You Can Pickle That: The Best Introduction to the Trendy World of Pickling

June 13, 2012 10:22 PM EDT | By Staff Writer
Pickle
After reading this article, you'll be able to spot which of these cucumbers is the perfect one for brining. (Photo: Wikimedia Commons)

This happens to you too much: you're eating a wonderful sandwich, and you chomp into that half-spear of pickled cucumber lying supine next to it. Typically, you think: oh, good, salty and sour-- just like I like it. But this time is different. Your eyes are watering. You don't care about your sandwich anymore. You don't think you've ever cared about a sandwich less in your whole life. You've just taken a bite of the perfect pickle, and you want to know more. You ask the person behind the counter where they got that little green piece of heaven, and with a smug little grin, they tell you: "It's local."

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A chill crawls up your spine. Locally sourced food is wonderful and everything, but in your heart of hearts, you know what that phrase means: begging a group of flannel-clad twenty somethings to sell you a jar of pickles they brined in Bushwick for way too much money. With trepidation, you ask for another piece, and they give you one, smiling because they've done their good deed for the day. And that second piece-- it's every bit as good as the first. It's better. You were surprised before, but now you can taste each and every single nook and cranny of its flavor. You'd be willing to grovel for more. But should you have to?

No need to debase yourself to hipsters anymore: these foolproof tips will have you pickling absolutely anything perfectly. All you have todo is remember this cardinal rule: It's only going to taste good when it's done. And that means you're going to have to wait.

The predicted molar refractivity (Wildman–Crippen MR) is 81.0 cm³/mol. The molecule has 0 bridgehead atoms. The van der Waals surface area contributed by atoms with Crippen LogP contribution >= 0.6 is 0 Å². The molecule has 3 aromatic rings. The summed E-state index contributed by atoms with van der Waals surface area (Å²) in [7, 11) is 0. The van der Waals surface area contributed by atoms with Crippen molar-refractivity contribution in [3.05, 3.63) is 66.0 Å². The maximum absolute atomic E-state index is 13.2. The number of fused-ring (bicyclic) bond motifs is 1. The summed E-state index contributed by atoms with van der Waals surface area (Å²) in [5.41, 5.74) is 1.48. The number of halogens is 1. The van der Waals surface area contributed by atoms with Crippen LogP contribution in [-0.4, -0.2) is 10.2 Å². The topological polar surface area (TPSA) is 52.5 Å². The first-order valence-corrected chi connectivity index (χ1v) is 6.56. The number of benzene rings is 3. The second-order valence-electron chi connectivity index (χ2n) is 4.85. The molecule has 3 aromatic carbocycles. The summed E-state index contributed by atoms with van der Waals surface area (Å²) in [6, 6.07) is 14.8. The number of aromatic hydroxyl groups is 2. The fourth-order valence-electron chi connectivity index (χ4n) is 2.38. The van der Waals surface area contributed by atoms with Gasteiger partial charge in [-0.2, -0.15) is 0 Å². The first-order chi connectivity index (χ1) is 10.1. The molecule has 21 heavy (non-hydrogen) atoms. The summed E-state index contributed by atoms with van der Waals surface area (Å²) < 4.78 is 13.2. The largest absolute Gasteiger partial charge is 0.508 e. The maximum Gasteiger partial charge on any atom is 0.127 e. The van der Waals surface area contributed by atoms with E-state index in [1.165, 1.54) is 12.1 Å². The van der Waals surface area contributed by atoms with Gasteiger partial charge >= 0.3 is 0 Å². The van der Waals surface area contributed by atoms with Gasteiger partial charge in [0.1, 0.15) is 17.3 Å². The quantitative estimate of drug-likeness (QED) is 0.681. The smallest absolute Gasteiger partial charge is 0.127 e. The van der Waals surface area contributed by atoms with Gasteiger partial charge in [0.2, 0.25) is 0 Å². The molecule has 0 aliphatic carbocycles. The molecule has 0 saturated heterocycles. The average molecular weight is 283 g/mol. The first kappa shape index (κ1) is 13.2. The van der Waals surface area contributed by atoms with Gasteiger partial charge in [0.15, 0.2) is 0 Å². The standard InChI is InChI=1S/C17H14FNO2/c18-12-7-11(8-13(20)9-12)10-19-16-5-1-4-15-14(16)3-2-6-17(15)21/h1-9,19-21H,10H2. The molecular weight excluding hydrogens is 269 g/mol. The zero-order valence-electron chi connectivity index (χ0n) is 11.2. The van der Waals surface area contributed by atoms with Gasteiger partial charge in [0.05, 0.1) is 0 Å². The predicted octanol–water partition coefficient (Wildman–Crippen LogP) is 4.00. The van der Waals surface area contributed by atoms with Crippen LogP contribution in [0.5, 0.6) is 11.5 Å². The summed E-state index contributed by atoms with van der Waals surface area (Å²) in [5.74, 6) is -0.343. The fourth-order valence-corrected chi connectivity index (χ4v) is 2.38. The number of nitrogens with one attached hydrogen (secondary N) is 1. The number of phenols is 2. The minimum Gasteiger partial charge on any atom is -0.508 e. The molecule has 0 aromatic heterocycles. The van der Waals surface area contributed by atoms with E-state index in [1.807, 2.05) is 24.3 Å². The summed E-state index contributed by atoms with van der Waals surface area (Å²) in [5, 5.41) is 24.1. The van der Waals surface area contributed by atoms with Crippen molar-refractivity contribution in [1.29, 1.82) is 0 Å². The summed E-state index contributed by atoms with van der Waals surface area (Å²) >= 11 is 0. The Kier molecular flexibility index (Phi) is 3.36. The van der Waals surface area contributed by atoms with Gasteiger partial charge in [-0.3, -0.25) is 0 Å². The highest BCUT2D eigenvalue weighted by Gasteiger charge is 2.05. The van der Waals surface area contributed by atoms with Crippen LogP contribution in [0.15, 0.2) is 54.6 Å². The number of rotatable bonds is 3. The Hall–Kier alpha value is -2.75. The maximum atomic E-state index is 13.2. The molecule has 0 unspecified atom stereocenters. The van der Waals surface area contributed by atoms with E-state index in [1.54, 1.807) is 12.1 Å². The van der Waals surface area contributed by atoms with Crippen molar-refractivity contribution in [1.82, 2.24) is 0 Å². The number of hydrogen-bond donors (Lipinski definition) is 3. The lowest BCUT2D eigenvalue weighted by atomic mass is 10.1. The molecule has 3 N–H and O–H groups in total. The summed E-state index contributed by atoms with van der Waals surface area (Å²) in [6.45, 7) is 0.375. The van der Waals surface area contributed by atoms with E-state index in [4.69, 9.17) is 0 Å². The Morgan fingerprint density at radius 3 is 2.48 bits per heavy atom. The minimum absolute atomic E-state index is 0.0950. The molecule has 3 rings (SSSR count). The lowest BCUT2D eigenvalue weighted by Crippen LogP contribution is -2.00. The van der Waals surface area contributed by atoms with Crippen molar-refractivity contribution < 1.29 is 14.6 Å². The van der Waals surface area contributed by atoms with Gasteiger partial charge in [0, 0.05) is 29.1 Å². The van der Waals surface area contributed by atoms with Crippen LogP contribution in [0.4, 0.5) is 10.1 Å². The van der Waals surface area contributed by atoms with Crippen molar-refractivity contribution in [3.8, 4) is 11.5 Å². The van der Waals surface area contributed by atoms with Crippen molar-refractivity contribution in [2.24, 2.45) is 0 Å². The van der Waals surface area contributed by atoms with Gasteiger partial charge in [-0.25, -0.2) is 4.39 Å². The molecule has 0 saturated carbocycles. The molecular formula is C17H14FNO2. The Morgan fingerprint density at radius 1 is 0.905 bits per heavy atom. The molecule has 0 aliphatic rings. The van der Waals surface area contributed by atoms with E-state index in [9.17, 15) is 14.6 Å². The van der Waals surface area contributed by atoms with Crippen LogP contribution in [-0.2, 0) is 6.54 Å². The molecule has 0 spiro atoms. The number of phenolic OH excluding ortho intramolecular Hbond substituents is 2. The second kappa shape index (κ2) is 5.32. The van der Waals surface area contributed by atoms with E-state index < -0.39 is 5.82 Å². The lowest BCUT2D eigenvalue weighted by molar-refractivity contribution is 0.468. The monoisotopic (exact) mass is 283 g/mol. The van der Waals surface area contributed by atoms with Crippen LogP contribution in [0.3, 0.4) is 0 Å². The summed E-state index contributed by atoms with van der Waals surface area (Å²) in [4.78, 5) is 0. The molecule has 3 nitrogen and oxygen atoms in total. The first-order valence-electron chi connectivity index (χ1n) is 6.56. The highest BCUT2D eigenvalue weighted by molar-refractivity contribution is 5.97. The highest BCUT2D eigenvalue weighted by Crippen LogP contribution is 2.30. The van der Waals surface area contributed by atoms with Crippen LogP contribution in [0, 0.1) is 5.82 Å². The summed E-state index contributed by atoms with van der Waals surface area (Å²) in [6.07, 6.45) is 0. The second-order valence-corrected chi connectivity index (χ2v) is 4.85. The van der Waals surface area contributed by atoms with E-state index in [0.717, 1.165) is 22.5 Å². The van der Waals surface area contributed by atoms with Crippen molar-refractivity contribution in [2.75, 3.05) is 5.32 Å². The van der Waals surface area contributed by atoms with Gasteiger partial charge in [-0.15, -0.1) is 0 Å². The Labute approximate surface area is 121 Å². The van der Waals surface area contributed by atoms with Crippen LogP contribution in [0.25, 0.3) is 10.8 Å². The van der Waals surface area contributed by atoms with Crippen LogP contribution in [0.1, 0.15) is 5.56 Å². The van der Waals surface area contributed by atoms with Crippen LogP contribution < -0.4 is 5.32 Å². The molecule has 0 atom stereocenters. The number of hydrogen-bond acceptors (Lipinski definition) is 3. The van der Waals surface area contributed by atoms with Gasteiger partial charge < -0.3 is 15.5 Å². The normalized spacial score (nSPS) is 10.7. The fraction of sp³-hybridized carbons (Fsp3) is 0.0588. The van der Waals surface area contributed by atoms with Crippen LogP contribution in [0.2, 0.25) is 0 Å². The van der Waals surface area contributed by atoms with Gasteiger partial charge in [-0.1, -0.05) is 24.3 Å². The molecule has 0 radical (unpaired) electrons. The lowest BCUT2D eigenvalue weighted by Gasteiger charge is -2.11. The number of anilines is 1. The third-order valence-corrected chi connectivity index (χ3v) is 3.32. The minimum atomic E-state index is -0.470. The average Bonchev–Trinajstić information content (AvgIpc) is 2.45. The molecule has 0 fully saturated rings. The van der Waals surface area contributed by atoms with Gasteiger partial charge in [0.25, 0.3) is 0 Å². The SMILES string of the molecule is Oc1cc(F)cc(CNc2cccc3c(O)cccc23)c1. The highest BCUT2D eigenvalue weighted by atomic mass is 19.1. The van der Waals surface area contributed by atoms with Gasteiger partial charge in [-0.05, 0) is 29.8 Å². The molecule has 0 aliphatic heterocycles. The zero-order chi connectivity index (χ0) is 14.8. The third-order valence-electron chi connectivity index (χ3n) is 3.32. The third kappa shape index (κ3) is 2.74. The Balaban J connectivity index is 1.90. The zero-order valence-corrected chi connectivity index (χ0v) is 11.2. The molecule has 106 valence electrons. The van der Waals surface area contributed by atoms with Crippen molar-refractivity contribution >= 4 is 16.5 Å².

1. Cucumber Selection

You'll want to stick with fresh Kirby cucumbers, picking one that's nice, green, and fat. If the pickle's been sitting in the supermarket for too long, it will make for a mushy pickle-- the kind that you can get anywhere. The best thing you can do for yourself is go to a farmer's market and tell the farmer your pickling plans. Barring that, just look for a cucumber that's firm to the squeeze and doesn't have any yellow spots on it.

Cut your cucumber into spears.

2. Sanitize Your Pickling Jar

You don't want any germs to interfere with this process. Boil your pickling jar and the lid. Make sure your jar is nice and hot when you add the brine to it.

3. It's Brine Time

Here's the part where we get creative. Your basic brine consists of a ratio of a gallon of water to a pint of coarse salt. You bring that to a boil and add 1/2 cup of whatever vinegar you like. For an eyebrow-raising wow-factor, I go to an Asian supermarket and pick up coconut vinegar for my pickling. It has a wonderful, milky sweetness to it that complicates the sour saltiness of the end product. But you can use absolutely any robust vinegar for this.

For a spicier pickle, add chopped hot peppers. Habaneros do very well here. If you're adding habaneros, I also like to add a chopped watermelon and some mint to the brine. It rounds out the spice with a freshness that's pretty wonderful. 

For a sweet brine, add one part sugar to every two parts vinegar. I like to add some corn and carrots to my sweeter brines to give them an earthiness that ensures your final product isn't cloyingly sweet.

Once your brine is done boiling, wait for it to cool. Transfer it to the jar. Add the cucumber spears. Seal it tightly. Kiss the lid and forget about it until the next time you pay your rent.

4. Wait a Month

Surprise! You're going to have to wait. Put the jar somewhere dark and cool and wait a month, skimming any weird foam off the top of the brine when appropriate. Wait, and wait, and wait.

And that's it! Oh, and one more thing:

5. You Can Pickle Anything

There's a really funny Portlandia sketch to this effect. Once you try your hand experimenting with cucumbers, you'll want to move into other vegetables and fruits. My absolute favorite thing to pickle is fennel. I opt for a sweeter brine when I use fennel, one loaded with fresh vanilla bean.

What's pickled fennel good for? Get some fresh beets, top them with sweet pickled fennel, olive oil, rosemary, and warm goat cheese, and serve it to someone you like. The wedding will come shortly after.

Share your favorite thing to pickle in the comment section!



 

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